NASA’s latest image of the Milky Way is two decades in the making.
The dramatic view of the heart of the galaxy combines 370 observations taken over a period of 20 years and features billions of stars.
“What we see in the picture is a violent or energetic ecosystem in our galaxy’s downtown,” astronomer Daniel Wang of the University of Massachusetts Amherst told the Associated Press.
“There are a lot of supernova remnants, black holes, and neutron stars there. Each X-ray dot or feature represents an energetic source, most of which are in the center.”
Wang created the composite photograph while working from home over the past year, according to CNN, combining data from the orbiting Chandra X-ray Observatory and the MeerKAT radio telescope in South Africa.
He published the resulting image and his associated findings in the Monthly Notices of the Royal Astronomical Society journal.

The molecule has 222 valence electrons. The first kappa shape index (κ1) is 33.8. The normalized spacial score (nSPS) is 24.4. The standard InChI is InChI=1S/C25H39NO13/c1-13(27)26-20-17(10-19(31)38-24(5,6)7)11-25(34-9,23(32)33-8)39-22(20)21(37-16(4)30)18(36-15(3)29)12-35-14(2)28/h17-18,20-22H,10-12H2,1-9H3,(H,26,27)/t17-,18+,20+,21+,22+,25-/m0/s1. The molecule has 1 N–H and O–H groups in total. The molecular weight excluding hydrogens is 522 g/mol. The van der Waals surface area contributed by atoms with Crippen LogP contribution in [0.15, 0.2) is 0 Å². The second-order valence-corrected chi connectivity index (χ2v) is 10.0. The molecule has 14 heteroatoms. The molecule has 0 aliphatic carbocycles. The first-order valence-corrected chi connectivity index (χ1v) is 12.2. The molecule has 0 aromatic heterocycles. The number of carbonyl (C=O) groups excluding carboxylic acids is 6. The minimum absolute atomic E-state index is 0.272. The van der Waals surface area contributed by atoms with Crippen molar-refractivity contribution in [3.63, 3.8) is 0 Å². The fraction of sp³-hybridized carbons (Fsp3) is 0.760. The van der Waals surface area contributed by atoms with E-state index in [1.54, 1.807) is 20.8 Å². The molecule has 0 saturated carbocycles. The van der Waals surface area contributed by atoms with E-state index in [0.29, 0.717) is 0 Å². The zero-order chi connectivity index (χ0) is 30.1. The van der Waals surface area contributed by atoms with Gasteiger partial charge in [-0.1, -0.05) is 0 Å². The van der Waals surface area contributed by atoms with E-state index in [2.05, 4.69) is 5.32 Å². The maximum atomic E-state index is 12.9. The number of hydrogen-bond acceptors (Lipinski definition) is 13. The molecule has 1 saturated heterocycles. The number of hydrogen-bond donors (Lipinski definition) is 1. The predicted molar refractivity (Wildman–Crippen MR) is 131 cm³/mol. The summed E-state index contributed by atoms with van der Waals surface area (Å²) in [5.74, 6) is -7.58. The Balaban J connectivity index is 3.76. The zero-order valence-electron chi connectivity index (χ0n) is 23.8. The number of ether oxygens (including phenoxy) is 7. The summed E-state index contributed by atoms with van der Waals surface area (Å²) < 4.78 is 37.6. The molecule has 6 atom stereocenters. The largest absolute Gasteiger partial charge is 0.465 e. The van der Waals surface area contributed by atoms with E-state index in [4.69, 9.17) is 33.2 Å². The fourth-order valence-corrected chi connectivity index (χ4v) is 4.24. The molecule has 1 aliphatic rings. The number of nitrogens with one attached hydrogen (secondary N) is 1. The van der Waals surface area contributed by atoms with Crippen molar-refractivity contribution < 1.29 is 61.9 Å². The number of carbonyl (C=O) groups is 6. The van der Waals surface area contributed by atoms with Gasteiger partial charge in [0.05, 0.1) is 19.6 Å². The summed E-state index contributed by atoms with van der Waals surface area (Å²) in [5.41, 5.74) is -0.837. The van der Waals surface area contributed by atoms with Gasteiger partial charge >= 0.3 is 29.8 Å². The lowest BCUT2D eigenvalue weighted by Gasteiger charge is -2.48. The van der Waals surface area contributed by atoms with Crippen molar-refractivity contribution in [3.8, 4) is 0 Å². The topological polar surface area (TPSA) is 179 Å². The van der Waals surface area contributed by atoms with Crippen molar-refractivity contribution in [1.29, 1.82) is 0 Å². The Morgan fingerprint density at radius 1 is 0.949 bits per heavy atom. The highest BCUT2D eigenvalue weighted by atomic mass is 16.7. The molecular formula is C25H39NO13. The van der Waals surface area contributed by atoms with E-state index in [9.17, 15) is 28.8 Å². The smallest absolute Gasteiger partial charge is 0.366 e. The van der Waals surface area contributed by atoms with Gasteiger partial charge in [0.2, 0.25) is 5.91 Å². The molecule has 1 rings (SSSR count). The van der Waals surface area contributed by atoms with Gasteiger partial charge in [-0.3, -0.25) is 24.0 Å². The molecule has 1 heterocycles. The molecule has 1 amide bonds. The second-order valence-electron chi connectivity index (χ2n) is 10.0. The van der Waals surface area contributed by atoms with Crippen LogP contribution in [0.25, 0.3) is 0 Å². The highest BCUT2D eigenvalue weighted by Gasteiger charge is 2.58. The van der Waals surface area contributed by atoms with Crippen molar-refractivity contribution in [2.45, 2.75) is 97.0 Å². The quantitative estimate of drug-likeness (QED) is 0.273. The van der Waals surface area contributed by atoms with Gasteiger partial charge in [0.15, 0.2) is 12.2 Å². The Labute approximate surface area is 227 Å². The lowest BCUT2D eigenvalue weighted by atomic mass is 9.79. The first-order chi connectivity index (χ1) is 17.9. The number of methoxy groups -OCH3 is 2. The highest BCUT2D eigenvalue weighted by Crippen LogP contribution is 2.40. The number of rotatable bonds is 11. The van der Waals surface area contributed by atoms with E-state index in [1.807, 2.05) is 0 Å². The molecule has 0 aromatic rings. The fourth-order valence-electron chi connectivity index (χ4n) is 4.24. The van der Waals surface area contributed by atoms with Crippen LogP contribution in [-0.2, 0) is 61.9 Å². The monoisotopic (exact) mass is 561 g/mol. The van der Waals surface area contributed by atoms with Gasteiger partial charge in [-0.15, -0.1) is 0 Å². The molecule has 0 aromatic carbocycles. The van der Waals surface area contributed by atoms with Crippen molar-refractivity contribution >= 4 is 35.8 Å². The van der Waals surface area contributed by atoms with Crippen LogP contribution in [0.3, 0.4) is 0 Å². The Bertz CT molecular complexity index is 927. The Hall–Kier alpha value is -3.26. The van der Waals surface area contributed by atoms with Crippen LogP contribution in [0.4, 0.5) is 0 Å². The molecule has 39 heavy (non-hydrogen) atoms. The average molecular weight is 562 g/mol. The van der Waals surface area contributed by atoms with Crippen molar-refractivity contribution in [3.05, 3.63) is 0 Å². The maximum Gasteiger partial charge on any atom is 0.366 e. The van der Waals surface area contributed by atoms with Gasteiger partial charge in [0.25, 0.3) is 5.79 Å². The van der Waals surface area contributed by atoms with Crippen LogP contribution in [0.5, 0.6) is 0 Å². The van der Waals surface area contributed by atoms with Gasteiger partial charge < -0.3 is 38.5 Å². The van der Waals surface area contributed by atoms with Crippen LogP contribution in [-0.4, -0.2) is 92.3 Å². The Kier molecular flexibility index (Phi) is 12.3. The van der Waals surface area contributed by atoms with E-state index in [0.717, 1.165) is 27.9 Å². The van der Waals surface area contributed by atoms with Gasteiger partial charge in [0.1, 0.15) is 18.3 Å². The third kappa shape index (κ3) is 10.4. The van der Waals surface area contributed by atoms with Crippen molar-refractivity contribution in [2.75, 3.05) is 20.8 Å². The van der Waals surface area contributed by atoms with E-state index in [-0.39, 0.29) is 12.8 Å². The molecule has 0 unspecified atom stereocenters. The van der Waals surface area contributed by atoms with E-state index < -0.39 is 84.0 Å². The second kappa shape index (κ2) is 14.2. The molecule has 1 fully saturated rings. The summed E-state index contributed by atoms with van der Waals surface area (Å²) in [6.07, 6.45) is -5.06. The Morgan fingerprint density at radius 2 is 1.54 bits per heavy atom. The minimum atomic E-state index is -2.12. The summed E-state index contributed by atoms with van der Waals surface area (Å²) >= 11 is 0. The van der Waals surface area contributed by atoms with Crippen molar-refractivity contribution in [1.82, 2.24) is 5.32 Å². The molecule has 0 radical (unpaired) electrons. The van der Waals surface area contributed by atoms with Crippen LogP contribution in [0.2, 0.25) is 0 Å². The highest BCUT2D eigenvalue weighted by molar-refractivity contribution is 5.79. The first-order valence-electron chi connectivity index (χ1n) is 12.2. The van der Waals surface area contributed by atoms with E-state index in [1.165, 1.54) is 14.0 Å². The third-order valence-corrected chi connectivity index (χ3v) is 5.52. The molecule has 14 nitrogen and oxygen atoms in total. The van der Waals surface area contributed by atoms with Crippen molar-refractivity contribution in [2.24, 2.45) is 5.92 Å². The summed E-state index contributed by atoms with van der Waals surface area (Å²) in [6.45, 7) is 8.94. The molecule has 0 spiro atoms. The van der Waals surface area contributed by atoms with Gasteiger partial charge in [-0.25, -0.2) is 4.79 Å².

The stunning photograph shows hot gas streaming out of regions near Sagittarius A*, a supermassive black hole at the center of the galaxy some 26,000 light years away.
Wang believes this is evidence of a magnetic field reconnection event, when two opposing magnetic fields collide and combine, expelling large amounts of energy. It’s believed to be the same phenomena that triggers solar flares and the Northern Lights.
The Milky Way, a spiral galaxy, formed about 13.51 billion years ago. Observing the galactic center is difficult because it is surrounded by a thick fog of dust and gas, but the new photo reveals a interstellar tapestry of gas and magnetic fields.
“The galaxy is like an ecosystem,” Wang explained. “We know the centers of galaxies are where the action is and play an enormous role in their evolution.”
See more views of the galactic center below.
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